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The Fed: Worried about a recession? That’s so 2024, Fed staff suggests


Market pros and economists who have been predicting the dawn of a recession any minute now may have to go back and recheck their work.

Minutes of the Federal Reserve’s December meeting show that the central bank’s staff now don’t think the roughest patch for the economy will happen until late 2024 — a year later than in the previous forecast.

The mainstream view on Wall Street is that the sharp rise in interest rates engineered by the Fed in 2022 will push the economy into a recession soon.

The Fed staff explained they were hit with a lot of new information in November and December.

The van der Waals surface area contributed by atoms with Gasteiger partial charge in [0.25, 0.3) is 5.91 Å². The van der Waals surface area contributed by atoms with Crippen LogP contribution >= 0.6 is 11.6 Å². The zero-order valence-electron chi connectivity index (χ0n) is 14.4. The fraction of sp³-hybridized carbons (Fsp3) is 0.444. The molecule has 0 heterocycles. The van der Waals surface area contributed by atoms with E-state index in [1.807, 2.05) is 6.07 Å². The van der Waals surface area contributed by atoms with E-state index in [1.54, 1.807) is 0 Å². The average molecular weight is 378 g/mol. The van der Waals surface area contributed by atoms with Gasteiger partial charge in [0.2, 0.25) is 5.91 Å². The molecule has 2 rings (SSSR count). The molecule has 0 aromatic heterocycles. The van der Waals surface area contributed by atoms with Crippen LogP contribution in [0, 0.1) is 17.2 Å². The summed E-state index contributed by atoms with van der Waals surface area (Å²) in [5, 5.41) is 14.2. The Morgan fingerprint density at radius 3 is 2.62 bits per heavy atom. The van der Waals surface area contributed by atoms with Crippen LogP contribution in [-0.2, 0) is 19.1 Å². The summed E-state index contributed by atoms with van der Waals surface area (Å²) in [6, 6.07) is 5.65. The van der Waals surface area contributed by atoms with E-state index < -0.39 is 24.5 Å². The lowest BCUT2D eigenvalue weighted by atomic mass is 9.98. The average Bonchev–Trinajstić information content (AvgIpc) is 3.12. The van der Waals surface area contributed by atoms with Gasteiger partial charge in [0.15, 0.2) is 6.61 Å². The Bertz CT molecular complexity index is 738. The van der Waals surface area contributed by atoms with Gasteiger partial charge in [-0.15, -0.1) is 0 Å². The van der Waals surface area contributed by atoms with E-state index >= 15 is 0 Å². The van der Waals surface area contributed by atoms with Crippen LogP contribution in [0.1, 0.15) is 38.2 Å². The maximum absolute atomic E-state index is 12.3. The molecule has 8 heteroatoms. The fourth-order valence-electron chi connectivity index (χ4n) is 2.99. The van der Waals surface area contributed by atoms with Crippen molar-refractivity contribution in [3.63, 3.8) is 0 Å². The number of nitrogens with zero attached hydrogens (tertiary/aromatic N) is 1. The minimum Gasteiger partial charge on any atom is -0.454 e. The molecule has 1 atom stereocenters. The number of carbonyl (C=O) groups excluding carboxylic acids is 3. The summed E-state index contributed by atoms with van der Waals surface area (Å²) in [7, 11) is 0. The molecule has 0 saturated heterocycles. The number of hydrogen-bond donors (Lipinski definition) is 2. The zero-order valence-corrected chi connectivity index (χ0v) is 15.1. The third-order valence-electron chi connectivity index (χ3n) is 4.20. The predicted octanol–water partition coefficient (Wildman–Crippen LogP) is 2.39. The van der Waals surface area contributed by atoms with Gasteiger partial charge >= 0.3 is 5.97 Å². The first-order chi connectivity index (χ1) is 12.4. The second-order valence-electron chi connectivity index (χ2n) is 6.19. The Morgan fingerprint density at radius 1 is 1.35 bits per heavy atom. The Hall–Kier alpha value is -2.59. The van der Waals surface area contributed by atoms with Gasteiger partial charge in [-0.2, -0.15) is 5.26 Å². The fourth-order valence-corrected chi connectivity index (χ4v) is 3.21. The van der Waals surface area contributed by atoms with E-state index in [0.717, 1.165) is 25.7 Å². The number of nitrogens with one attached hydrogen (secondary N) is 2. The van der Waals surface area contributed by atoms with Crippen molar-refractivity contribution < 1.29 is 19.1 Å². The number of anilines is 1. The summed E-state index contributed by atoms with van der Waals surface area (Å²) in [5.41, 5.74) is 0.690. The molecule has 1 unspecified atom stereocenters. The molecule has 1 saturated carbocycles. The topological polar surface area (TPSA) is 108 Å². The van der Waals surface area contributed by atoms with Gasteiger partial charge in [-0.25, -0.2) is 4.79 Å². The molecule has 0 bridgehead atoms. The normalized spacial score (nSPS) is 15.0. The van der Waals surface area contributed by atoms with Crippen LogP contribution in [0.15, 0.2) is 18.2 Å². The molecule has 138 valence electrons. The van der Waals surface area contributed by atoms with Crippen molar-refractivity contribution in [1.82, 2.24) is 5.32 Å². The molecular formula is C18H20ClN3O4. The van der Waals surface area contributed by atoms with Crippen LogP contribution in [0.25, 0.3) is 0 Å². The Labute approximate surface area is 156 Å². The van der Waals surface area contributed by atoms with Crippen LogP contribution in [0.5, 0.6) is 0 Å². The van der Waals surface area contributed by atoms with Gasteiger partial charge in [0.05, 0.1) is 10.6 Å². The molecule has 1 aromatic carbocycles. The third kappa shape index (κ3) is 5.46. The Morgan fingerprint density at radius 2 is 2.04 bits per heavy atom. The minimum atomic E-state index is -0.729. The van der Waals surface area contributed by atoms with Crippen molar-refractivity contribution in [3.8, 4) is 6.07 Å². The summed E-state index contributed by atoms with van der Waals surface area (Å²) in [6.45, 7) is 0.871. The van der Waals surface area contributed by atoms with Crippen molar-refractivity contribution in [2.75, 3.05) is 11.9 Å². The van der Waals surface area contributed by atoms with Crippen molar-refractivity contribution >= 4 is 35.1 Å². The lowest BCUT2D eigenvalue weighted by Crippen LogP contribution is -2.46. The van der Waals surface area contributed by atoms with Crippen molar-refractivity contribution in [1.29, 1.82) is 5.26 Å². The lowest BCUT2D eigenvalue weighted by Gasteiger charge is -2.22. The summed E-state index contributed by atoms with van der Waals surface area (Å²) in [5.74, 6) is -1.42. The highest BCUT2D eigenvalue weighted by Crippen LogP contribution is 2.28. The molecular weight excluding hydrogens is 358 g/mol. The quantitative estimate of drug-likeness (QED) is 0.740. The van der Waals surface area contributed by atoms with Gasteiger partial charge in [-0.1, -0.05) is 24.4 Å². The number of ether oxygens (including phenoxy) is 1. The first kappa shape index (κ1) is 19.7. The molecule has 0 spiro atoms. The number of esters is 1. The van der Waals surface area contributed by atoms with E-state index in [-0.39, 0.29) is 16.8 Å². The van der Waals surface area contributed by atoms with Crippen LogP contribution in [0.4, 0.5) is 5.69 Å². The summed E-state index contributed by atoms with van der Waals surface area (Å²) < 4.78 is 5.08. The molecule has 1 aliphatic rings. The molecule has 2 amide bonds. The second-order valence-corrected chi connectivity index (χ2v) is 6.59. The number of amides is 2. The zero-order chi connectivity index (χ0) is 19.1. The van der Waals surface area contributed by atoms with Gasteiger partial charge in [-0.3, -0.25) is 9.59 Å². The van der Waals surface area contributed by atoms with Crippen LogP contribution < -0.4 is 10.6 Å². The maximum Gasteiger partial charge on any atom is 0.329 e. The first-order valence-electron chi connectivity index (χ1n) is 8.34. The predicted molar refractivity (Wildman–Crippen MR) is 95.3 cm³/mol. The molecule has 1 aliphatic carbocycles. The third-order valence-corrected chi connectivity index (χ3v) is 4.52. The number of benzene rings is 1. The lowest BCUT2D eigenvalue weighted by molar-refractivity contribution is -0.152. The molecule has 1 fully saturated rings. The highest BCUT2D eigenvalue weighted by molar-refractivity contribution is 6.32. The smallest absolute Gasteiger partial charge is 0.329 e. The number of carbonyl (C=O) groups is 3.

First of all, economic growth has been stronger than expected. And broad financial conditions were projected to be less restrictive than previously assumed.

Specifically, the effects of a higher path for equity values and a lower path for the dollar would more than offset a higher medium-term trajectory for interest rates, the Fed staff said.

But it won’t be all fun and games in 2023. Growth was expected to still “slow markedly” this year.

Looking even further ahead to 2025, the Fed staff now projects growth will remain sub-par.

“The new staff forecast suggests that the output gap won’t really open up until late 2024,” noted Omair Sharif, president of Inflation Insights.

That would explain why Fed officials raised their forecast for core inflation in 2023 to 3.5% from 3.1% in September, he said.

The Fed minutes also show that no Fed officials expect the central bank to cut interest rates this year.

Moody’s Analytics chief economist Mark Zandi told clients that the economy is going to suffer a “slowcession” this year, a protracted downturn that isn’t a recession.

Read: Forget recession, Moody’s warns

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